GUok

Health Education Services

What is GUok?

Image of the anxious character

How often do you pause and consider how you're feeling? When was the last time you asked yourself, “U ok?”

Emotional intelligence (EQ) is defined as the ability to perceive, access, generate, and understand emotions.  GUok? is a new campaign offered by Health Education Services (HES) to help Hoyas reflect, identify their feelings, utilize coping skills, and engage in self-care practices. Building emotional intelligence will help you recognize emotions both in yourself and others.

Image of empowered character

When you regularly pay attention to your emotions, you can:

  • Take steps to control stress or reduce negative feelings
  • Improve communication about difficult emotions or concerns
  • Navigate and diffuse conflict with a friend, classmate, or family member
  • Empathize with others
  • Improve and validate important relationships
  • Proactively work through and learn from challenges

Look for the "Health Hut" in Red Square and other campus spaces this year for interactive campaigns, self-care activities, and free giveaways! Join us as we share #HowIReallyFeel and offer strategies to support mental well-being. 

Interested in upcoming programs? Like HES on Facebook and Instagram and email GUHealthEd@georgetown.edu to subscribe to our newsletter.

Who are these characters?

Developed by students, these characters represent various emotions that Hoyas may experience:

GUOK characters developed by students that represent emotions that Hoyas may experience on a weekly basis

All Hoyas engage differently with what and how they feel. You may not have much practice accessing emotions, or you may have a painful reaction when you tune into certain feelings. Societal or cultural norms, specific aspects of your identity, stereotype threat, or implicit or explicit biases may impact how you navigate or express emotion. 

While these characters cannot represent the complexities of all feelings or experiences, they personify the first building block of EQ: reflecting on and naming your emotional state. Accurately identifying our feelings allows us to better address them; improving our EQ gives us the ability to grow personally, intellectually, and socially.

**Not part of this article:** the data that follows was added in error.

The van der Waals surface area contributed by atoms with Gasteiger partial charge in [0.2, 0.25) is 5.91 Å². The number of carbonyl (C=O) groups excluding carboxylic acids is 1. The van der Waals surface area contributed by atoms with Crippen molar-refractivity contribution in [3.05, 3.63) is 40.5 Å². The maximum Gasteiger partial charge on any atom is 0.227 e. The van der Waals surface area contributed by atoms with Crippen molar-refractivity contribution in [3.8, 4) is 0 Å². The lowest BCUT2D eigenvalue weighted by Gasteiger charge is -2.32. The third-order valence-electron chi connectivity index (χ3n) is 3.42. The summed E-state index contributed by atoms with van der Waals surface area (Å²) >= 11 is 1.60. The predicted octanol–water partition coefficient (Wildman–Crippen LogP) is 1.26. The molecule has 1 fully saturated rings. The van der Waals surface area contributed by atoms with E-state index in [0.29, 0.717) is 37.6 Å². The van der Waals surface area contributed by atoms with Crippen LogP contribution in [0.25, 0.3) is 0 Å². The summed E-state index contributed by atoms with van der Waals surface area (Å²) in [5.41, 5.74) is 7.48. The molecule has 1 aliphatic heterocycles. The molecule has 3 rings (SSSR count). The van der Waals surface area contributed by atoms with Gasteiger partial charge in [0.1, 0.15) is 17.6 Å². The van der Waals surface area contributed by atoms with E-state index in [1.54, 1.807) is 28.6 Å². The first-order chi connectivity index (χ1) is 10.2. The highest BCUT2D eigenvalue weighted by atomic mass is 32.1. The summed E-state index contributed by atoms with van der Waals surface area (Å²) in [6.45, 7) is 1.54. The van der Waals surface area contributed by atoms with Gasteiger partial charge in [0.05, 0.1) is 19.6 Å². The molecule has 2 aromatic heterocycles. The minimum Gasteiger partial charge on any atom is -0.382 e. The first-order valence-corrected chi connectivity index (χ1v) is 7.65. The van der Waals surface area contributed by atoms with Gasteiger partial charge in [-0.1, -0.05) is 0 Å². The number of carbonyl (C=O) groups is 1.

How can I develop my EQ?

  1. Broaden your emotional vocabulary.
  • Check out the characters and emotions on this page as a starting point:
An image of various characters and emotions experienced by the human brain
  1. Perform regular mood checks. Some questions to think about include:

Image of the frustrated character

  • How am I feeling?
  • Do my emotions impact others or my environment?
  • Do my feelings impact my functioning or performance?
  • What can I do to reframe negative feelings and use them to guide me?
  1. Consider the intensity of the emotion.
  • Label the emotion’s intensity and rate it on a scale from 1-10.
  • Determine how significant the emotion feels and if you need to talk to someone.
  1. Write your emotions down and open up to a friend or professional resource.
  • If you process through writing, find a peaceful place where you will not be distracted. Write continuously for 10-15 minutes; just let your thoughts flow.
  • Connect with someone who affirms your feelings and makes you feel safe.
  • Talking about stressors and writing about emotional experiences gives you space to process them.

Image of the connected character

CHALLENGE: Try these steps this week and take one action for yourself or in your relationships that improves your well-being. Examples could include: communicating your feelings, addressing a conflict, connecting with others by offering empathy and support, or deciding on a healthy coping skill that would reduce emotional discomfort.

This is just the first step; we’ve got more coming your way! Check back this year for programming, activities, and worksheets related to coping skills, self-care, and strategies for managing your emotions.

Resources: emotional intelligence and mental health

To take an EQ-i Assessment ($20 fee) and discuss your emotional intelligence with a clinician, please contact:

Patrick Kilcarr, PhD
Health Education Services
(202) 687-8944
kilcarrp@georgetown.edu

Counseling and Psychiatric Service (CAPS) offers individual psychotherapy, support groups, workshops, consultations, and referrals.

Visit this set of resources from CAPS for videos, worksheets, and guides on emotional regulation and distress tolerance.

Health Education Services offers clinical services around alcohol and other drugs, stress management, sexual assault, relationship violence, stalking, nutrition, body image, eating disorders, pregnancy, and sexual health.

Visit the Hoya Wellness Wheel for a comprehensive list of resources around campus, including the Center for Multicultural Equity & Access,  Women’s Center, LGBTQ Resource Center, Georgetown Scholarship Program, Office of Residential Living, Campus Ministry, and more.

For a printable version of self-care resources, check out the HES self-care resource guide.

References

1 Mayer, J.D., Salovey, P., Caruso, D.R., & Sitarenios, G. (2001). Emotional intelligence as a standard intelligence.